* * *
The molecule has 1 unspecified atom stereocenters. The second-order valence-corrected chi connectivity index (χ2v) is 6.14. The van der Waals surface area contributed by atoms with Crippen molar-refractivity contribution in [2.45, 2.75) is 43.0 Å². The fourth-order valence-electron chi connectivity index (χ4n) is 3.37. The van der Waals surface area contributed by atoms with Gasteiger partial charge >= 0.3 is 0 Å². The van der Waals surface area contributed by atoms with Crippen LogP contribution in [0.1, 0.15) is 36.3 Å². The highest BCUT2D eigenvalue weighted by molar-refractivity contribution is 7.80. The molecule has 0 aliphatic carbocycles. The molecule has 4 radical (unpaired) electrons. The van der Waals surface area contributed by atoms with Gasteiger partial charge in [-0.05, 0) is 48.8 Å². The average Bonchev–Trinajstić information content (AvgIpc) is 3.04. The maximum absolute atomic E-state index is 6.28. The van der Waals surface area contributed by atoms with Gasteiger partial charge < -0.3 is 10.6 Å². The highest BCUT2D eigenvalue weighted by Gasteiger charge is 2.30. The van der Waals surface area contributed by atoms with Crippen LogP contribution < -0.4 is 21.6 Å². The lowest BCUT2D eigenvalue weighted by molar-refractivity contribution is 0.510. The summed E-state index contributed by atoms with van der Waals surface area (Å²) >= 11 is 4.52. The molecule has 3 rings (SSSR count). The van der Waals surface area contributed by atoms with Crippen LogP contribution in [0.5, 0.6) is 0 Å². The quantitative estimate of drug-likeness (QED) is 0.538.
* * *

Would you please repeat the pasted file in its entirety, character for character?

The molecule has 1 unspecified atom stereocenters. The second-order valence-corrected chi connectivity index (χ2v) is 6.14. The van der Waals surface area contributed by atoms with Crippen molar-refractivity contribution in [2.45, 2.75) is 43.0 Å². The fourth-order valence-electron chi connectivity index (χ4n) is 3.37. The van der Waals surface area contributed by atoms with Gasteiger partial charge >= 0.3 is 0 Å². The van der Waals surface area contributed by atoms with Crippen LogP contribution in [0.1, 0.15) is 36.3 Å². The highest BCUT2D eigenvalue weighted by molar-refractivity contribution is 7.80. The molecule has 0 aliphatic carbocycles. The molecule has 4 radical (unpaired) electrons. The van der Waals surface area contributed by atoms with Gasteiger partial charge in [-0.05, 0) is 48.8 Å². The average Bonchev–Trinajstić information content (AvgIpc) is 3.04. The maximum absolute atomic E-state index is 6.28. The van der Waals surface area contributed by atoms with Gasteiger partial charge < -0.3 is 10.6 Å². The highest BCUT2D eigenvalue weighted by Gasteiger charge is 2.30. The van der Waals surface area contributed by atoms with Crippen LogP contribution < -0.4 is 21.6 Å². The lowest BCUT2D eigenvalue weighted by molar-refractivity contribution is 0.510. The summed E-state index contributed by atoms with van der Waals surface area (Å²) >= 11 is 4.52. The molecule has 3 rings (SSSR count). The van der Waals surface area contributed by atoms with Crippen LogP contribution in [0.5, 0.6) is 0 Å². The quantitative estimate of drug-likeness (QED) is 0.538.